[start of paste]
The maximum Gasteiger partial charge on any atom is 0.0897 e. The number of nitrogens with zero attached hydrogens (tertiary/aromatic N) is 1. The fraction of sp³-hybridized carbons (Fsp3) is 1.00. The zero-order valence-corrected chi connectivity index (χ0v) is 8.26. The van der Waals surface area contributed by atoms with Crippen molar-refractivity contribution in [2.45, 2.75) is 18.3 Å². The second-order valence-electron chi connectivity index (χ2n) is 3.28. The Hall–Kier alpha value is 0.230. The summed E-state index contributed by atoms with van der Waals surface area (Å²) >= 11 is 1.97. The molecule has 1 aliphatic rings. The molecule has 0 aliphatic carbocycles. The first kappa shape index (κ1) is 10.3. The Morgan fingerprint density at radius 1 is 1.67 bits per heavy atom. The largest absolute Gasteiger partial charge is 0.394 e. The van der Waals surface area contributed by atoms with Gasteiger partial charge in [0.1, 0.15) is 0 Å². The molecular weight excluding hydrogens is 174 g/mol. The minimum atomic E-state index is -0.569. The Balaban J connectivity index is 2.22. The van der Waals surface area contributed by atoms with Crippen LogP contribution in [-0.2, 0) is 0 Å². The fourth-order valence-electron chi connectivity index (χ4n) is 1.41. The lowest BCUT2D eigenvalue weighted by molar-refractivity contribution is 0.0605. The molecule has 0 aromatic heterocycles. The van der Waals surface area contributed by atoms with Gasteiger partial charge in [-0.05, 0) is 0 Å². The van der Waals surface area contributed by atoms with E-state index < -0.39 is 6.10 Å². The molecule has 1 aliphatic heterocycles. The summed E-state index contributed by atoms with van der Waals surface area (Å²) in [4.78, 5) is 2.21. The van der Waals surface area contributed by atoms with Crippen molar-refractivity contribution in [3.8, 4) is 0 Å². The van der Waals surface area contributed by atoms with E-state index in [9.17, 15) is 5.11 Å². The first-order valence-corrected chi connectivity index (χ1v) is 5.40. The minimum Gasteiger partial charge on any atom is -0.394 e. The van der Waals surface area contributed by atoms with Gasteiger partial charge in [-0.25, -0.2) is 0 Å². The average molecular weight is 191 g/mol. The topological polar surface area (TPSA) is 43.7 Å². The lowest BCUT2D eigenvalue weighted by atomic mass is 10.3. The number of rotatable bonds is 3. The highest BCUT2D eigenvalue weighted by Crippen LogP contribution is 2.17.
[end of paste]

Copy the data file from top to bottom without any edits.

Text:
The maximum Gasteiger partial charge on any atom is 0.0897 e. The number of nitrogens with zero attached hydrogens (tertiary/aromatic N) is 1. The fraction of sp³-hybridized carbons (Fsp3) is 1.00. The zero-order valence-corrected chi connectivity index (χ0v) is 8.26. The van der Waals surface area contributed by atoms with Crippen molar-refractivity contribution in [2.45, 2.75) is 18.3 Å². The second-order valence-electron chi connectivity index (χ2n) is 3.28. The Hall–Kier alpha value is 0.230. The summed E-state index contributed by atoms with van der Waals surface area (Å²) >= 11 is 1.97. The molecule has 1 aliphatic rings. The molecule has 0 aliphatic carbocycles. The first kappa shape index (κ1) is 10.3. The Morgan fingerprint density at radius 1 is 1.67 bits per heavy atom. The largest absolute Gasteiger partial charge is 0.394 e. The van der Waals surface area contributed by atoms with Gasteiger partial charge in [0.1, 0.15) is 0 Å². The molecular weight excluding hydrogens is 174 g/mol. The minimum atomic E-state index is -0.569. The Balaban J connectivity index is 2.22. The van der Waals surface area contributed by atoms with Crippen LogP contribution in [-0.2, 0) is 0 Å². The fourth-order valence-electron chi connectivity index (χ4n) is 1.41. The lowest BCUT2D eigenvalue weighted by molar-refractivity contribution is 0.0605. The molecule has 0 aromatic heterocycles. The van der Waals surface area contributed by atoms with Gasteiger partial charge in [-0.05, 0) is 0 Å². The van der Waals surface area contributed by atoms with E-state index < -0.39 is 6.10 Å². The molecule has 1 aliphatic heterocycles. The summed E-state index contributed by atoms with van der Waals surface area (Å²) in [4.78, 5) is 2.21. The van der Waals surface area contributed by atoms with Crippen molar-refractivity contribution in [3.8, 4) is 0 Å². The van der Waals surface area contributed by atoms with E-state index in [9.17, 15) is 5.11 Å². The first-order valence-corrected chi connectivity index (χ1v) is 5.40. The minimum Gasteiger partial charge on any atom is -0.394 e. The van der Waals surface area contributed by atoms with Gasteiger partial charge in [-0.25, -0.2) is 0 Å². The average molecular weight is 191 g/mol. The topological polar surface area (TPSA) is 43.7 Å². The lowest BCUT2D eigenvalue weighted by atomic mass is 10.3. The number of rotatable bonds is 3. The highest BCUT2D eigenvalue weighted by Crippen LogP contribution is 2.17.